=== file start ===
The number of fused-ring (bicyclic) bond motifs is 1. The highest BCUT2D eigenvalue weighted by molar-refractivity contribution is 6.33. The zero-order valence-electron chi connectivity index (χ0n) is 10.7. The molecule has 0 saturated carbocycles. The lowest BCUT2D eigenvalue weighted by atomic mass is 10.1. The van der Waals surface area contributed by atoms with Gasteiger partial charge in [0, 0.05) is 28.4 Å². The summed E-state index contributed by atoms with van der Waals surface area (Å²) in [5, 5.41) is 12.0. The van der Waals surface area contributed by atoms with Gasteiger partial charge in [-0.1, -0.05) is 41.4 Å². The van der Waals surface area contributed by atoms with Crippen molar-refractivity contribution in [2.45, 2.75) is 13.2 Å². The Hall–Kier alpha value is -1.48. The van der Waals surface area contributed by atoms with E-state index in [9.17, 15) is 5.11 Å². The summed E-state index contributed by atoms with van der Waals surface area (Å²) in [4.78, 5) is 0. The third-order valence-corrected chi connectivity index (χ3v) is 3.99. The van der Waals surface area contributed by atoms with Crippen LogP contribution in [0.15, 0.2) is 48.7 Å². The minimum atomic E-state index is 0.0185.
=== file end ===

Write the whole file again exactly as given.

The number of fused-ring (bicyclic) bond motifs is 1. The highest BCUT2D eigenvalue weighted by molar-refractivity contribution is 6.33. The zero-order valence-electron chi connectivity index (χ0n) is 10.7. The molecule has 0 saturated carbocycles. The lowest BCUT2D eigenvalue weighted by atomic mass is 10.1. The van der Waals surface area contributed by atoms with Gasteiger partial charge in [0, 0.05) is 28.4 Å². The summed E-state index contributed by atoms with van der Waals surface area (Å²) in [5, 5.41) is 12.0. The van der Waals surface area contributed by atoms with Gasteiger partial charge in [-0.1, -0.05) is 41.4 Å². The van der Waals surface area contributed by atoms with Crippen molar-refractivity contribution in [2.45, 2.75) is 13.2 Å². The Hall–Kier alpha value is -1.48. The van der Waals surface area contributed by atoms with E-state index in [9.17, 15) is 5.11 Å². The summed E-state index contributed by atoms with van der Waals surface area (Å²) in [4.78, 5) is 0. The third-order valence-corrected chi connectivity index (χ3v) is 3.99. The van der Waals surface area contributed by atoms with Crippen LogP contribution in [0.15, 0.2) is 48.7 Å². The minimum atomic E-state index is 0.0185.